AIIA slams inaction on encryption bill reforms


By Dylan Bushell-Embling
Tuesday, 19 February, 2019


AIIA slams inaction on encryption bill reforms

The Australian Information Industry Association (AIIA) has expressed disappointment that proposed amendments to the controversial new encryption bill were not passed by parliament.

Amendments to the Assistance and Access Act 2018 proposed by Labor and widely supported by industry were debated in parliament last week, but were not passed.

The government had agreed to consider the amendments as a condition for Labor’s agreement to support the move to rush the bill through parliament before it wrapped up last year.

These amendments include a proposal to switch to a system that would require security agencies to obtain a warrant from a judge before issuing the Notices that would require companies to facilitate the access of encrypted communications sent over their devices or services.

AIIA CEO Ron Gauci said that with the inaction on considering the amendments, the next opportunity for them to be passed will be on 2 April, which will mean the debate will compete with time allocated by parliament for the Federal Budget.

“We are disappointed that the amendments proposed were not passed by parliament. However, we are heartened to see that some members of parliament are starting to focus on the economic impact of the legislation on Australia’s ICT innovation and export activities,” he said.

“The Act is likely to negatively impact the competitiveness of Australian software and hardware manufacturers in international markets. We believe this could result in declining employment and export revenue, and consequently a significant reduction in local R&D and manufacturing.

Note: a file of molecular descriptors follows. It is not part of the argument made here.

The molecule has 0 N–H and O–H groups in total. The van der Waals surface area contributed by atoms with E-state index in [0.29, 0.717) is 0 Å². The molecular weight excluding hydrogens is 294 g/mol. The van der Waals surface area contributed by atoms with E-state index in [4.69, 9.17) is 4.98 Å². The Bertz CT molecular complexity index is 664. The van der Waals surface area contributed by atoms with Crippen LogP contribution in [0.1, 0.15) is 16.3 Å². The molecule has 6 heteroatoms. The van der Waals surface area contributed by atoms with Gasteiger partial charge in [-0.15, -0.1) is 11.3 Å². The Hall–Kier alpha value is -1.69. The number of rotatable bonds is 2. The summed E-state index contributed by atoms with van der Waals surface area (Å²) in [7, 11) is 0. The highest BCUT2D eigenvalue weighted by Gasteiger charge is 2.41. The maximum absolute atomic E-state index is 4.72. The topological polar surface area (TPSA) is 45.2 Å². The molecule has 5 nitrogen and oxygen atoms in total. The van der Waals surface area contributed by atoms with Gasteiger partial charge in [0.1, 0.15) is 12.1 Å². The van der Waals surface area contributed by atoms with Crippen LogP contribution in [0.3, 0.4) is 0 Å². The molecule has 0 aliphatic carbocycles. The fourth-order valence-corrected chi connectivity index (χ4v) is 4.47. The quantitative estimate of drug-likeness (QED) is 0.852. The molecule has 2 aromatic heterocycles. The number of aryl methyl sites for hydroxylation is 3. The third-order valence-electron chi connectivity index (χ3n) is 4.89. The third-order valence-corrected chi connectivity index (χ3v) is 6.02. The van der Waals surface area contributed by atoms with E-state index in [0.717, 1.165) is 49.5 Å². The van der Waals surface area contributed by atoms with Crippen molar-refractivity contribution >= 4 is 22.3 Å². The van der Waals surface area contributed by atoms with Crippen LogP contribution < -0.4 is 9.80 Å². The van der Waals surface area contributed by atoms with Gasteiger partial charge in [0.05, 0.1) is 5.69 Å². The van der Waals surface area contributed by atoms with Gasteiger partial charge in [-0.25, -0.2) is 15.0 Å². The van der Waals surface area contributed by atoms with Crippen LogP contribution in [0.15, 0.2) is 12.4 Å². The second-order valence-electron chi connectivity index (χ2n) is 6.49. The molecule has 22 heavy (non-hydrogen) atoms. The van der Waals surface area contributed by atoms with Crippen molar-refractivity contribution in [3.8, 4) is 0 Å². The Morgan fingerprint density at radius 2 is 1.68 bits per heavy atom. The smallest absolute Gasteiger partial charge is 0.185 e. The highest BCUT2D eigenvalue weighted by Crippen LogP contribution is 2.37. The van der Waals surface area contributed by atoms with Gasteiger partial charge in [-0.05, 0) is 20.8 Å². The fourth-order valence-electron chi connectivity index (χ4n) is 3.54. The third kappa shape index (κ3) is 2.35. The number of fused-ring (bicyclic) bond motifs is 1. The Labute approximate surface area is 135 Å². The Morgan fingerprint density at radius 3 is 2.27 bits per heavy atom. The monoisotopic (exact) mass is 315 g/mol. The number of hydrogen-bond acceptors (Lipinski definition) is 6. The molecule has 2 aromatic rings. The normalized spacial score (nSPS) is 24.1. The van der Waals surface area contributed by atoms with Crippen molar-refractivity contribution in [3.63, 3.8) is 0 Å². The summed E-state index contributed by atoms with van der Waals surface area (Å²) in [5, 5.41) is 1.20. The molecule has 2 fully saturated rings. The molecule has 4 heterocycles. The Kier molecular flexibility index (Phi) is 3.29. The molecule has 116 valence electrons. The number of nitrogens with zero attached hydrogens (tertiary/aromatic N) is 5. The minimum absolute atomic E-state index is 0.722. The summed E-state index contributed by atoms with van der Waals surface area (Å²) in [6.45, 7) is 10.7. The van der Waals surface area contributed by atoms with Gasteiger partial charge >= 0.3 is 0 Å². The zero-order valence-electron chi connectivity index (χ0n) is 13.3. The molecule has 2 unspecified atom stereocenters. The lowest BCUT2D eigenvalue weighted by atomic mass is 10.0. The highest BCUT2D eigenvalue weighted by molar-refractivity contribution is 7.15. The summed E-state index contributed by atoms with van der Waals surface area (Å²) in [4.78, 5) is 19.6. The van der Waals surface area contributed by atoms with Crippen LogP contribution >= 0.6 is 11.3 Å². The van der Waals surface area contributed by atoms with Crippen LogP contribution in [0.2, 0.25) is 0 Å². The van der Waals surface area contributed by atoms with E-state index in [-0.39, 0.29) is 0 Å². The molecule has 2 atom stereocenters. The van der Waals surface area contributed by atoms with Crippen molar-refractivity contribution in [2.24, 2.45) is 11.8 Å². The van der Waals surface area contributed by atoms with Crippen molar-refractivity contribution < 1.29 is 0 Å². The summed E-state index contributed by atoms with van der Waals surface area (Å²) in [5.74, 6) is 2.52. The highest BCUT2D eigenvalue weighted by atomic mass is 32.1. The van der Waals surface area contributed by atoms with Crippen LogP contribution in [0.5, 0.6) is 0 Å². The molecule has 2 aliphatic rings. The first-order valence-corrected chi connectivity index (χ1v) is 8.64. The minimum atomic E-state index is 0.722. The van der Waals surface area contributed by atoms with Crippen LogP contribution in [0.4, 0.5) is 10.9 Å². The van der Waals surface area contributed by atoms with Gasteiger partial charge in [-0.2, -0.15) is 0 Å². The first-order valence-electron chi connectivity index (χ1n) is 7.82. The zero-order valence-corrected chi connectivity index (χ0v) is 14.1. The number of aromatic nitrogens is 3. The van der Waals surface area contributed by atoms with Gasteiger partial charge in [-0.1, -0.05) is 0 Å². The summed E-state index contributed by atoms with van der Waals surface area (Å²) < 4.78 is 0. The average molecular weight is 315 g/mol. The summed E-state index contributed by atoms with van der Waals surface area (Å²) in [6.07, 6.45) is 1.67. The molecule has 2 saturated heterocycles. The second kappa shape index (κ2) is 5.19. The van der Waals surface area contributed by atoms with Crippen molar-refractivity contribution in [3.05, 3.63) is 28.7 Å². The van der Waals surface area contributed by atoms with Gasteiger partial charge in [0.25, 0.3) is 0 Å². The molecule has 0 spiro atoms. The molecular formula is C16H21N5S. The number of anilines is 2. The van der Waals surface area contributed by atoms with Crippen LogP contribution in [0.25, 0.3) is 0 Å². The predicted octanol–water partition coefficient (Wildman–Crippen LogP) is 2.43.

“We need to ask how the legislation will impact on the exportability of Australian ICT products and services — there is a real risk they will be perceived as less secure than those in other jurisdictions. We are particularly concerned that Australian SMEs and start-ups — those companies that form the backbone of Australia’s economy — will be locked out of global markets as trust in their products is compromised.”

Gauci said the other major priority for amendments besides the proposed introduction of judicial oversight is to clarify the definitions of “systemic weakness and vulnerability” and “target technology” used in the Act.

The industry is pressing for amendments in this area as they believe it will be important to alleviate the danger that the Act can be used to circumvent the integrity of encryption as a security measure, by requiring device and service providers to introduce exploitable backdoors into their encryption-based security mechanisms.

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